What T-shirt would your soccer kid wear? “Soccer is Life,” “Second Place is the First Loser,” “My Goal is to Deny Yours,” or perhaps something else, which decorum prevents me from sharing here. Our outerwear discloses a lot about what’s in us, doesn’t it?

In my previous post Youth Soccer: Soul-Sapping or Soul Filling? we boiled down the “what’s in us” to one BIG question we ask our kids to consider: Why do you play? For adults who take responsibility for our kids’ well-being, I think there’s an even BIGGER question we should always be considering: What kind of a person is the youth soccer experience making my kid into?

Well-being, after all, doesn’t happen by accident. It has to be pursued intentionally – practiced on purpose — physically, mentally, relationally, intellectually, and spiritually – to take hold. I’m a firm believer that, on its best days, youth soccer can make a positive contribution to well-being in each of these areas of wellness. Here are the 5 (+1) I’ve blogged on here at SoccerWire.

  1. Physical Wellness
  2. Mental and Emotional Wellness
  3. Social and Relationship Wellness
  4. Intellectual Wellness
  5. Soul Wellness
  6. (Some might say) “Playing soccer keeps them busy and out of trouble.” Okay…

But, given the potential youth sports has for shaping great kids, one does wonder whether the youth soccer industrial complex in our country – as it strives to develop world class athletes and craft World Cup winning teams — is also building happy, healthy, productive kids? How about happy, healthy, functional families? Not so sure.

So, if we can honestly say that wellness is our #1 priority for our sporting kids and their families, what’s our checklist? What are our essential Action Items? Here are the 5 basics:

#1 – Physical

They need sufficient recovery time. Recovery takes time because that’s when repair, rebuilding and growth happen: physical, mental and emotional.

Is your kid becoming stronger while avoiding injury?

#2 – Mental/Emotional

Rather than mental toughness, they need mental flexibility and adaptability. Healthy mental preparation helps them to stay on task and to focus on their performance objective, just like they’ve practiced.

Is your kid growing in confidence?

#3 – Social/Relational

The hardest people to love often provide the most teachable moments; let’s claim these.

Is your kid getting better at managing the tough stuff?

#4 Intellectual/Mind

Active kids have fast-growing brains which are therefore both malleable and fragile. The healthier the growth environment, the better the brain development.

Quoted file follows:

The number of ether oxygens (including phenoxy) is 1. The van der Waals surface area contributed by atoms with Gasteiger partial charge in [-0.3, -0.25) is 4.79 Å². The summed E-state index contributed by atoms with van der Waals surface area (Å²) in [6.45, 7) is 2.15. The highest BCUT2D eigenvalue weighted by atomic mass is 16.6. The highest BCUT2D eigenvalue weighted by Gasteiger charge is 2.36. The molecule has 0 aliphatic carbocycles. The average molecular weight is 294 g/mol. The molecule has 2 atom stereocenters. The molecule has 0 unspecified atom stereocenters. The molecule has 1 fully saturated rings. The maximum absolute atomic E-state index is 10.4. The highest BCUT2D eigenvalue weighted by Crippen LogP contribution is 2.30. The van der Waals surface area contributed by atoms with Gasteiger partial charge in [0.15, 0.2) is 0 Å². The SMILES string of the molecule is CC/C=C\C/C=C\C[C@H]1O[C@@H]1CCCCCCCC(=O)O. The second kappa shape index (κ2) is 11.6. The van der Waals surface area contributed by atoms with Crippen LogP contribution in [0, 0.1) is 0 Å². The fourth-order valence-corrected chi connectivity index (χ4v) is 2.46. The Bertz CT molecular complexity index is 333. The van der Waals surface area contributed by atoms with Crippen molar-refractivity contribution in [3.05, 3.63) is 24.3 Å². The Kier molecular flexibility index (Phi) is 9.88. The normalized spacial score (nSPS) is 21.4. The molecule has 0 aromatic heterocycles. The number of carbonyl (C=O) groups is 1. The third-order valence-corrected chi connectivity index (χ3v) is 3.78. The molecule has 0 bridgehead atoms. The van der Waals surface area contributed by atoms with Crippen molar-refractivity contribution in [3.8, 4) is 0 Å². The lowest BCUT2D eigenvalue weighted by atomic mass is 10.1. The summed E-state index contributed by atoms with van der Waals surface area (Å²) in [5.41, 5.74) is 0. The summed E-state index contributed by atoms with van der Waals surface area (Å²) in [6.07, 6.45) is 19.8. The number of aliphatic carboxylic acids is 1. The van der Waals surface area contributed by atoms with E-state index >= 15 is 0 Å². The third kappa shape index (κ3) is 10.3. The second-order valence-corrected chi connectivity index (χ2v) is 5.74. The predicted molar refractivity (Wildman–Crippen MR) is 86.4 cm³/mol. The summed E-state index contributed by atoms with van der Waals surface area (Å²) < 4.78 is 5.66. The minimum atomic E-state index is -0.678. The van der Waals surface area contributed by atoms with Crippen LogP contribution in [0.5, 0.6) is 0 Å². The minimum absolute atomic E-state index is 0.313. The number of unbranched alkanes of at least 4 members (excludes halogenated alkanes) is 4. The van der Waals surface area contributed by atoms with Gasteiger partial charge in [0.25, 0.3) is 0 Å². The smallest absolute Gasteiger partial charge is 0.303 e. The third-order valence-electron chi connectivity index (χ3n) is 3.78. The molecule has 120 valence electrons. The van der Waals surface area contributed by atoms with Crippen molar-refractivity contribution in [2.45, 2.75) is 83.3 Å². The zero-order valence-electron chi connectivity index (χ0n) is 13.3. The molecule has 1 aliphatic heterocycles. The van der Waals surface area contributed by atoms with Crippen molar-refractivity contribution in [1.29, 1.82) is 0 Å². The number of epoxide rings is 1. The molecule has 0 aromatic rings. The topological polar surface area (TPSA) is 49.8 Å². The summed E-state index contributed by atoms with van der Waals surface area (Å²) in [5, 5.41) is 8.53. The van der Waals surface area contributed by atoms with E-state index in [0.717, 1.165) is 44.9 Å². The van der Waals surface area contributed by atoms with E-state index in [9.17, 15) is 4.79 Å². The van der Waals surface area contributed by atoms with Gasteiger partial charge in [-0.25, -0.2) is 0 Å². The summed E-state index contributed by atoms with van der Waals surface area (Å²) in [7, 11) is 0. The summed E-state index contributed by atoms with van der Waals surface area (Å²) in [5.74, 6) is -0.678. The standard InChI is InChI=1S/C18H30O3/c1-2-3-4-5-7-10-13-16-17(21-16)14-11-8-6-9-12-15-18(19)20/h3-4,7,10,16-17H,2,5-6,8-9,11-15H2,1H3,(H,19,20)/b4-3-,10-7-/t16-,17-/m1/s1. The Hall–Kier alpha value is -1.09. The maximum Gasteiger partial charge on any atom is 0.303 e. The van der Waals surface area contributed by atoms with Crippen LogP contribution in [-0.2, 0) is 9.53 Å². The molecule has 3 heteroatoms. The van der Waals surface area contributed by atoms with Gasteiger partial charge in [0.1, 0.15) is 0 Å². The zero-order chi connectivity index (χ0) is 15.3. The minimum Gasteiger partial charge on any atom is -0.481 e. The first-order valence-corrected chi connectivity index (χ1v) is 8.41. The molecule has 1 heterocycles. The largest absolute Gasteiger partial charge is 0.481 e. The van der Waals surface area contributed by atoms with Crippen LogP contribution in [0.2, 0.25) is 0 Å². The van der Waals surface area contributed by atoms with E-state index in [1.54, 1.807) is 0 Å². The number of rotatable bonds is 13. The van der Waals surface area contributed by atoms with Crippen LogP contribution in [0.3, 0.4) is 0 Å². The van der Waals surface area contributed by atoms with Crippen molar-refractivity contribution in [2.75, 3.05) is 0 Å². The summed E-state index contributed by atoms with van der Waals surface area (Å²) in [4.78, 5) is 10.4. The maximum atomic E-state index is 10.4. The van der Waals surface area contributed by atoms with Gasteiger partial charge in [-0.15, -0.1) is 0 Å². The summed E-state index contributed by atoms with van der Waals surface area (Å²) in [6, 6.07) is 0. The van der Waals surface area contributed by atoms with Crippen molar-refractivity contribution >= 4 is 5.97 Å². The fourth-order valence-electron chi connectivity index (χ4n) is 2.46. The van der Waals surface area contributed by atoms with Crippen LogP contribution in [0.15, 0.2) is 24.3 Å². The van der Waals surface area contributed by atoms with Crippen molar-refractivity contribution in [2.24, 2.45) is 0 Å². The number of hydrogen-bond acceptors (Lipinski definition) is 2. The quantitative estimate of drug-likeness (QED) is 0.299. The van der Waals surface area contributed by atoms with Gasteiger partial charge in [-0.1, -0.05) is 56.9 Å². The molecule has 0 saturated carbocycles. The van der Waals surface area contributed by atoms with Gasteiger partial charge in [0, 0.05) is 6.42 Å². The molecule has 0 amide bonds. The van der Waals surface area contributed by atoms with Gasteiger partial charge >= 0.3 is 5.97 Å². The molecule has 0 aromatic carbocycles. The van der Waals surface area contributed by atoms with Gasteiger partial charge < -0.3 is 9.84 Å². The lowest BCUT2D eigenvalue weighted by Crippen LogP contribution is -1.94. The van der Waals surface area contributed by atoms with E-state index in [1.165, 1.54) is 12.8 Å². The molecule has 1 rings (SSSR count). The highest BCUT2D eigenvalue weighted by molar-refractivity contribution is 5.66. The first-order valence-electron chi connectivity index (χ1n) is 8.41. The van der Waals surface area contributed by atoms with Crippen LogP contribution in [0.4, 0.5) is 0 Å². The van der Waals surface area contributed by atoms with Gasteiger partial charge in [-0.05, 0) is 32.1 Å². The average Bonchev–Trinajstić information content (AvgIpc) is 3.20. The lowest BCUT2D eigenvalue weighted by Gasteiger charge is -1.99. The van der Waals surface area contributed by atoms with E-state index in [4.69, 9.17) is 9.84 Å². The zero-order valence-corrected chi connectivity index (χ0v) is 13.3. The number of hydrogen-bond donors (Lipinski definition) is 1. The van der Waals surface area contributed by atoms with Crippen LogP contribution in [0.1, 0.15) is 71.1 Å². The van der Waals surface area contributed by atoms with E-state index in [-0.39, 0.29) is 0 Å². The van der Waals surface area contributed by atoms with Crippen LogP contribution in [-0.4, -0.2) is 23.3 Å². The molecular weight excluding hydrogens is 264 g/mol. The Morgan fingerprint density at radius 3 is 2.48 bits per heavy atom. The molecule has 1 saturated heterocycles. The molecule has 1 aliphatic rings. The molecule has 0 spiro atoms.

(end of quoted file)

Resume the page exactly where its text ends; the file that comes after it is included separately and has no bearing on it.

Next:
What is your kid learning?

#5 Spiritual/Soul

Kids are absolutely all-in when they know their contribution matters.

What’s your kid’s honest answer to: “Why are you playing?”

So, here is your wellness check-up.

  • Ask and observe: How does your body feel?
  • Notice: How is their confidence?
  • Ask and notice: Are they self-advocating? Shrinking or growing?
  • Ask and notice: Are they learning? Trying new things?
  • Ask and ask again: Why are you playing?

Bottom Line: What kind of person is the game making my kid into?

Mind you, they’re not going to grow in all areas at once. There’s going to be some uphills, some downhills and some level places. Comes with the terrain.
So, how about that T-shirt. What are they wearing? Personally, I like: “Train. Play. Love.” But the one from Life Is Good ain’t bad.

Healthy, happy, productive … that’s what we’re looking for. Maybe sprinkled with a little patience and a dose of honest self-reflection for the tough times when you’re not around. Hey, the stats tell us that only 1-2 % of these kids will play college ball and only a few of those will go on to play pro. As the NCAA advertised a few years back, “There are over 400,000 college athletes, and most of them are going to go pro in something else.”

Wouldn’t it be great if all our kids grew up still loving the game and taking what they learned in their youth soccer days into their own professional field, whatever it looks like?

There are a lot of great choices out there for them, and a few not so great ones. Try as we might, we can’t make sure that what they choose will make them happy, healthy or productive. Ultimately, they can only do that for themselves.

It’s a balancing act. And good balance begins with a firm foundation and a solid center. Maybe soccer is life, after all.